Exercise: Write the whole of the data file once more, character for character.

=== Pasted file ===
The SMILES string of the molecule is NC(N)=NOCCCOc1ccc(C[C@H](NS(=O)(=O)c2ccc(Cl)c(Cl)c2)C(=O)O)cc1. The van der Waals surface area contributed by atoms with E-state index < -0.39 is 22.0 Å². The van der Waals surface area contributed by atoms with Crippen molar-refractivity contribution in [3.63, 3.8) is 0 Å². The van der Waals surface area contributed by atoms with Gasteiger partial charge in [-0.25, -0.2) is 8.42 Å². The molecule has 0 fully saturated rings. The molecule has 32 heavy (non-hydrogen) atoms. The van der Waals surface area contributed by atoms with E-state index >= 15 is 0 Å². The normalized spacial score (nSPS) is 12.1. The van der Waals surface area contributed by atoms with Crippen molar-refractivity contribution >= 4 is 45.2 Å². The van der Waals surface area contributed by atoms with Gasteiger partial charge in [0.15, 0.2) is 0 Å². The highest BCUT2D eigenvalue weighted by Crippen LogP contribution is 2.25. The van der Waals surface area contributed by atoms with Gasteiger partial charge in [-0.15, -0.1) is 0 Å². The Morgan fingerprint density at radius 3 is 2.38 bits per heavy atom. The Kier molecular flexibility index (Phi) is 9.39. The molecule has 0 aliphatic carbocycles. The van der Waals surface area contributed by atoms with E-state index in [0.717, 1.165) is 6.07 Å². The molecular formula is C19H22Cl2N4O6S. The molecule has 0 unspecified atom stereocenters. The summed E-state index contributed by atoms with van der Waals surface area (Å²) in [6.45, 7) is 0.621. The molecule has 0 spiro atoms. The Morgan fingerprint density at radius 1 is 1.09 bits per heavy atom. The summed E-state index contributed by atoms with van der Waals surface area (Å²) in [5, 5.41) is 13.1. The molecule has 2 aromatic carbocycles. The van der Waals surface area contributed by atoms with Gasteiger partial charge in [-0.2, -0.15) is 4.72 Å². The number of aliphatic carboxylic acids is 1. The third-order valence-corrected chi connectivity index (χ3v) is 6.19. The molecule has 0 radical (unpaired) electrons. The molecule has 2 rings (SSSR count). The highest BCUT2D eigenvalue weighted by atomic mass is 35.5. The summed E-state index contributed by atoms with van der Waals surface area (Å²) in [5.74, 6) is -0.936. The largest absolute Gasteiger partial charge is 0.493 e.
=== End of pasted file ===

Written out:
The SMILES string of the molecule is NC(N)=NOCCCOc1ccc(C[C@H](NS(=O)(=O)c2ccc(Cl)c(Cl)c2)C(=O)O)cc1. The van der Waals surface area contributed by atoms with E-state index < -0.39 is 22.0 Å². The van der Waals surface area contributed by atoms with Crippen molar-refractivity contribution in [3.63, 3.8) is 0 Å². The van der Waals surface area contributed by atoms with Gasteiger partial charge in [-0.25, -0.2) is 8.42 Å². The molecule has 0 fully saturated rings. The molecule has 32 heavy (non-hydrogen) atoms. The van der Waals surface area contributed by atoms with E-state index >= 15 is 0 Å². The normalized spacial score (nSPS) is 12.1. The van der Waals surface area contributed by atoms with Crippen molar-refractivity contribution >= 4 is 45.2 Å². The van der Waals surface area contributed by atoms with Gasteiger partial charge in [0.15, 0.2) is 0 Å². The highest BCUT2D eigenvalue weighted by Crippen LogP contribution is 2.25. The van der Waals surface area contributed by atoms with Gasteiger partial charge in [-0.15, -0.1) is 0 Å². The Morgan fingerprint density at radius 3 is 2.38 bits per heavy atom. The Kier molecular flexibility index (Phi) is 9.39. The molecule has 0 aliphatic carbocycles. The van der Waals surface area contributed by atoms with E-state index in [0.717, 1.165) is 6.07 Å². The molecular formula is C19H22Cl2N4O6S. The molecule has 0 unspecified atom stereocenters. The summed E-state index contributed by atoms with van der Waals surface area (Å²) in [6.45, 7) is 0.621. The molecule has 0 spiro atoms. The Morgan fingerprint density at radius 1 is 1.09 bits per heavy atom. The summed E-state index contributed by atoms with van der Waals surface area (Å²) in [5, 5.41) is 13.1. The molecule has 2 aromatic carbocycles. The van der Waals surface area contributed by atoms with Gasteiger partial charge in [-0.2, -0.15) is 4.72 Å². The number of aliphatic carboxylic acids is 1. The third-order valence-corrected chi connectivity index (χ3v) is 6.19. The molecule has 0 radical (unpaired) electrons. The molecule has 2 rings (SSSR count). The highest BCUT2D eigenvalue weighted by atomic mass is 35.5. The summed E-state index contributed by atoms with van der Waals surface area (Å²) in [5.74, 6) is -0.936. The largest absolute Gasteiger partial charge is 0.493 e.